Update: 14 protesters arrested in Northern BC during anti-pipeline demonstration

Kareem Gouda / January 8th 2018

14 protesters arrested

A series of 14 protesters at the Gitdumt’en checkpoint / blockade clashed with RCMP and were arrested at the worksite for the future TransCanada Coastal GasLink pipeline. RCMP say that the arrests were for a series of offenses. These

include allegedly violating a court injunction. The video shows RCMP climbing over the barricade, tearing it down and begin arresting protesters.

Arrests were conducted around 6:45pm Monday and following the arrests the RCMP reported  a number of fires being lit along the roadway by unknown persons, and large trees felled across the roadway.

Jacquie Bowes of the Gitdumt’en clan was on scene amid the chaos and  she recounted how the day unfolded from her perspective:

At first there were only a half of dozen that were arrested the frontline at the gate were arrested. Two young men had their arms injured. The RCMP took action just after three attempted to crawl over the gate. The people at the gate pleaded and informed them that they’re not the ones that are trespassing and that it’s unceded territory. The only communication they had were the aboriginal liaison cops that said they were there to deliver the court injunction but yet no one received any papers, no one attempted to hand them the papers. The RCMP pushed their way through and initiated the arrests on the front line. Molly and the ladies that were singing at the mound. Four young men were arrested first, the elder for Gitdumt’en, Carmen,  was arrested by the bus where she stood back from the action, there were a few young men left when I left last night. There were trees and a bus blocking the crossing. The RCMP couldn’t get through and they had to remove that debris first before bringing their vehicles over to go to the Unisoten camp. – Jacquie Bowes,  Gitdumt’en clan

Members of the Wet’suwet’en First Nation are standing in opposition to the TransCanada Coastal GasLink pipeline. This liquid natural gas project was announced to begin construction back on Oct 2nd, 2018.  An injunction was filed in BC Supreme court on Dec 14th which sets out restrictions on anyone from interfering with the pipeline’s construction.

Most recently, at 9pm on Sunday Jan 6th, the RCMP have announced their plans to enforce the injunction which involves sending multiple vehicles and officers up the Morice West Forest Service Road where the Wet’suwet’en have a checkpoint blocking passage.

Delee Nikal of the Wet’suwet’en clan says that a large police convoy has already driven up to the checkpoint and more are on the way.

“Right now we have just had 23 police units and tactical units go towards the Gidimt’en checkpoint.” – Delee Nikal, Spokesperson for the Wet’suwet’en Nation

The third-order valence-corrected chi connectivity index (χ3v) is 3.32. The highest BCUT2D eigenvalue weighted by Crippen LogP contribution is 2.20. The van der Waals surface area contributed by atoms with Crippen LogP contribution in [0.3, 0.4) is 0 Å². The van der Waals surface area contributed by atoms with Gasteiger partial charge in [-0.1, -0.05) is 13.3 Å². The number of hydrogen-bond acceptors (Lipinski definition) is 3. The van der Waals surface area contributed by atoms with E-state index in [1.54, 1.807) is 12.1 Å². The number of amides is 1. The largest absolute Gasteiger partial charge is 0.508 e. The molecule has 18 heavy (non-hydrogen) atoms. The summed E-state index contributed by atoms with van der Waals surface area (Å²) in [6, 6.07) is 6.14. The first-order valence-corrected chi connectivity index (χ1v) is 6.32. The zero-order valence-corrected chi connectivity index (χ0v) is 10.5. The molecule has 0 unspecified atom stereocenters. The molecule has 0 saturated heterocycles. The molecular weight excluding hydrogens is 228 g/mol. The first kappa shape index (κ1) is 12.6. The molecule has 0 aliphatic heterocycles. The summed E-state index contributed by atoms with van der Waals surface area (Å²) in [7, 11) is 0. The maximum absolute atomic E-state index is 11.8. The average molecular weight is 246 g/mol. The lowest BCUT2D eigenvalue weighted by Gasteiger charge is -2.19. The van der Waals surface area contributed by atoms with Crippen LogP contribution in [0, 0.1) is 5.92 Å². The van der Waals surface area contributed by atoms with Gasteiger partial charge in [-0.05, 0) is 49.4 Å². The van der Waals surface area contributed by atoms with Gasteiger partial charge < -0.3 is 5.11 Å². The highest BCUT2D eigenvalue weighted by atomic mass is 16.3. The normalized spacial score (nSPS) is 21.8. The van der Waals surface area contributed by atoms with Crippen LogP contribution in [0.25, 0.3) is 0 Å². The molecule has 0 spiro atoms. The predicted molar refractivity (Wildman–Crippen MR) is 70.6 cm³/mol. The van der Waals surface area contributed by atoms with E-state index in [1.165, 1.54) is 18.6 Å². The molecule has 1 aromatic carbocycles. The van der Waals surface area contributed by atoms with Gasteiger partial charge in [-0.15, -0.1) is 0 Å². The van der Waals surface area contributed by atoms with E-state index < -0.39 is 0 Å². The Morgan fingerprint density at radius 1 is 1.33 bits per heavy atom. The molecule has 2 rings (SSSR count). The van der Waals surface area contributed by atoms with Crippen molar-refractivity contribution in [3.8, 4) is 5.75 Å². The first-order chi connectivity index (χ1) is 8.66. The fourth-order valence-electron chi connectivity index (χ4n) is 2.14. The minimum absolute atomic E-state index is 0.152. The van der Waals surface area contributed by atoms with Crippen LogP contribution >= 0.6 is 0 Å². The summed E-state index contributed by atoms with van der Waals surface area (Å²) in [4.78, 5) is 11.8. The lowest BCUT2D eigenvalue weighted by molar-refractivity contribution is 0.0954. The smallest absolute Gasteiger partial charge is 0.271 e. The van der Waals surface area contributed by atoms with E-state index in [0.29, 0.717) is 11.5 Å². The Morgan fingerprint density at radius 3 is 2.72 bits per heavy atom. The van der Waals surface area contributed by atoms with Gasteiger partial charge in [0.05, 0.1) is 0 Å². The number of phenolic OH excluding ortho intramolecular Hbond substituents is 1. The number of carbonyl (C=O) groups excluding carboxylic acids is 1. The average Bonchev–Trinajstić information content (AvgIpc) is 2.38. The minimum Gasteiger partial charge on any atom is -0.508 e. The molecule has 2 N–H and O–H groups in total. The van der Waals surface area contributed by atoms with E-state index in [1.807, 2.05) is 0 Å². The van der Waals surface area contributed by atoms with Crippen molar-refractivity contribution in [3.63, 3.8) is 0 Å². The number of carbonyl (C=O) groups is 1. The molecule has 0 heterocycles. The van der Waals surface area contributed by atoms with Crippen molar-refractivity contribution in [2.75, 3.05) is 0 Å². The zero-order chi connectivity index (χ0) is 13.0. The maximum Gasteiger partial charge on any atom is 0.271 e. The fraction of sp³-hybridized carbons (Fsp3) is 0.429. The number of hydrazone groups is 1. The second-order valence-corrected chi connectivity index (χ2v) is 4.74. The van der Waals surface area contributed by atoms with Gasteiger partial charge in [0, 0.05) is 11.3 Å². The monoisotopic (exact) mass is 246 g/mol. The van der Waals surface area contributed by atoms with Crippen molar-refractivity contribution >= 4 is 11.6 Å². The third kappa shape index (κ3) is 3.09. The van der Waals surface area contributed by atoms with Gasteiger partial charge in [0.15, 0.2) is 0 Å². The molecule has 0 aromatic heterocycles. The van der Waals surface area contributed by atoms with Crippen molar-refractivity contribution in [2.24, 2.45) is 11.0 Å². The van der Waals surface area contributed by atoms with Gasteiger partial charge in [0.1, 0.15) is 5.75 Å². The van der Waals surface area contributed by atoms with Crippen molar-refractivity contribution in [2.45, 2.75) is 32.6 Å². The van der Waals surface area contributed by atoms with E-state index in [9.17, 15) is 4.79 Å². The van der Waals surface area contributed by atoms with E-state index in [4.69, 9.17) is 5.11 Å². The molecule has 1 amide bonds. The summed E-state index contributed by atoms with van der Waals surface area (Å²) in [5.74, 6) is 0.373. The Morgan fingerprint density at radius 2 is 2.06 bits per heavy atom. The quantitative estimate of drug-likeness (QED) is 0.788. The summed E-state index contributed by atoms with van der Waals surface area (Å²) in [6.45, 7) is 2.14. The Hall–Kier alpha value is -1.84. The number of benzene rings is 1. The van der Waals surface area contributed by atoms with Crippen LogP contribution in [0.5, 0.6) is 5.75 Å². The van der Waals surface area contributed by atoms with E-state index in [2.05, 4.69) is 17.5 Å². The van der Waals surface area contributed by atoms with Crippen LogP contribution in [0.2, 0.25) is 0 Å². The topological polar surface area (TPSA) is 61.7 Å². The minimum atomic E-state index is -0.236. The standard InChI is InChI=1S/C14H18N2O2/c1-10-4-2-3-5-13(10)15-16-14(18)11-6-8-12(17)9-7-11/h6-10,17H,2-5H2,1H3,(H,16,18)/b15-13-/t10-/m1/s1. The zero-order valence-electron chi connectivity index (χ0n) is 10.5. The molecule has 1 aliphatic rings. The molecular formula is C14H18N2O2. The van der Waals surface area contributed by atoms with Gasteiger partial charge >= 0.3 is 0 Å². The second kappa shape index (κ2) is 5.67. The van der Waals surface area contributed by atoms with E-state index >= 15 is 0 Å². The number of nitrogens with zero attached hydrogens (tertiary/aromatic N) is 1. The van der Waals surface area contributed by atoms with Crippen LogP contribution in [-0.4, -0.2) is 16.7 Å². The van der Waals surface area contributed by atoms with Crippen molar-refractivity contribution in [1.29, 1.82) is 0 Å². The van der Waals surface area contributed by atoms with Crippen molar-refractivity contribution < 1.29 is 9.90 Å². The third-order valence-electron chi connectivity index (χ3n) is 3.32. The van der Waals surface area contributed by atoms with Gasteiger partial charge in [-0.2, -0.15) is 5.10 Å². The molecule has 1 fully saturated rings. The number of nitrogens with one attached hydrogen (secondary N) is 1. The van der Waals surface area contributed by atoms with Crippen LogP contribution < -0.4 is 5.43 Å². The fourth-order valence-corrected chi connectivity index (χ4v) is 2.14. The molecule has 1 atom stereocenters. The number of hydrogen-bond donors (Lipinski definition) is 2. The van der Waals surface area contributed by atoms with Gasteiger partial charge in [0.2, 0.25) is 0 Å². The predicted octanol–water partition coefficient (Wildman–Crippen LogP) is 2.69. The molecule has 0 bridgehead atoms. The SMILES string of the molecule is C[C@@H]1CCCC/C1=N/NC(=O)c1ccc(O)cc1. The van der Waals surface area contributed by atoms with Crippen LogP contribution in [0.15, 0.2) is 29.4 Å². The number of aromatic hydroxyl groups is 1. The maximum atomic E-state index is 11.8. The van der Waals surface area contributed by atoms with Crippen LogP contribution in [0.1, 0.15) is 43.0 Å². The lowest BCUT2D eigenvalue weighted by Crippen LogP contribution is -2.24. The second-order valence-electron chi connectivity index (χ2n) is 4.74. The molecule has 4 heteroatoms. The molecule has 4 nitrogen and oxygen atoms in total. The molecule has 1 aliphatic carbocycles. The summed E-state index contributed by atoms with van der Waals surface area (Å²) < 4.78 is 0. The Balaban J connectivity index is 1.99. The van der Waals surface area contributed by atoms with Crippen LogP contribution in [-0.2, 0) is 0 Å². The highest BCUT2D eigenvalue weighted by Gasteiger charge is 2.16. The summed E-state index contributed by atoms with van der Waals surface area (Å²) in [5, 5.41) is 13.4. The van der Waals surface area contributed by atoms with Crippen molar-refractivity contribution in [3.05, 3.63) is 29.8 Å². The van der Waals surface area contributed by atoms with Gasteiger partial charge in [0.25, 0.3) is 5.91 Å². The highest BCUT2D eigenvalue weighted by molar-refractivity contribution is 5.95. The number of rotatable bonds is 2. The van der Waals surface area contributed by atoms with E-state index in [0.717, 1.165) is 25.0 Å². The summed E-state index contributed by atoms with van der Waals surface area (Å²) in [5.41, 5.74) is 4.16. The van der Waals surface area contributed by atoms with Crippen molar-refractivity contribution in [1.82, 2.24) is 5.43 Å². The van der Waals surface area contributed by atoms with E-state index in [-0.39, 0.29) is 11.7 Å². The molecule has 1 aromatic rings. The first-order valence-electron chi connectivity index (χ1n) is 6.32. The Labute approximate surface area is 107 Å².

The Gidimt’en checkpoint is about forty kilometers up the road from where Nikal was at the time of our call. It sits between Kitimat and Houston.  According to the RCMP in a release Sunday,

“For the land in question, where the Unist’ot’en camp is currently located near Houston, BC, it is our understanding that there has been no declaration of Aboriginal title in the Courts of Canada.”

When asked about the legal status of the camp and the occupation of the work site Nikal says that it is not crown land and cannot be treated as such.

“We have every right to be there, I have my Gidimt’en brothers and sisters up there. For them to stop me is unconstitutional in every way, shape and form and a violation of UNDRIP article 10 and article 26.2”

-Delee Nikal, Gitdumden clan

Rolling up to the Camp

While on her way to work Monday, Jacquie Bowes, also a member of the Gidimt’en clan had seen multiple RCMP vehicles parked in Houston. Bowes documented them on the move via facebook live. The video shows multiple police and tactical vehicles that were on the move towards the camp.

Bowes says the she wants the world to see how much force is being gathered in order to enforce the injunction. Ultimately, she wants people to understand what they are going through before they start labelling them and taking their land.

“You’ve got to know the story before you start putting labels on it. We use these territories and they’re important. They give our children a sense of belonging and acceptance. For those facing addiction they get helped at the healing lodge. There’s a lot of history out here and the past is our future. We’re trying to face the intergenerational trauma that’s been happening to our people.” – Jacquie Bowes, member of the Wet’suwet’en First Nation

According to Bowes, Heriditary Chiefs of the Gidimt’en clan were allowed by RCMP to cross the road block as of noon Monday. However, this may change as work orders and the injunction force people off the land.

Jacquie Bowes captured this footage Monday of the RCMP convoy working its way to the pipeline work site that is located past the Gidimt’en checkpoint in the Wet’suwet’en Nation.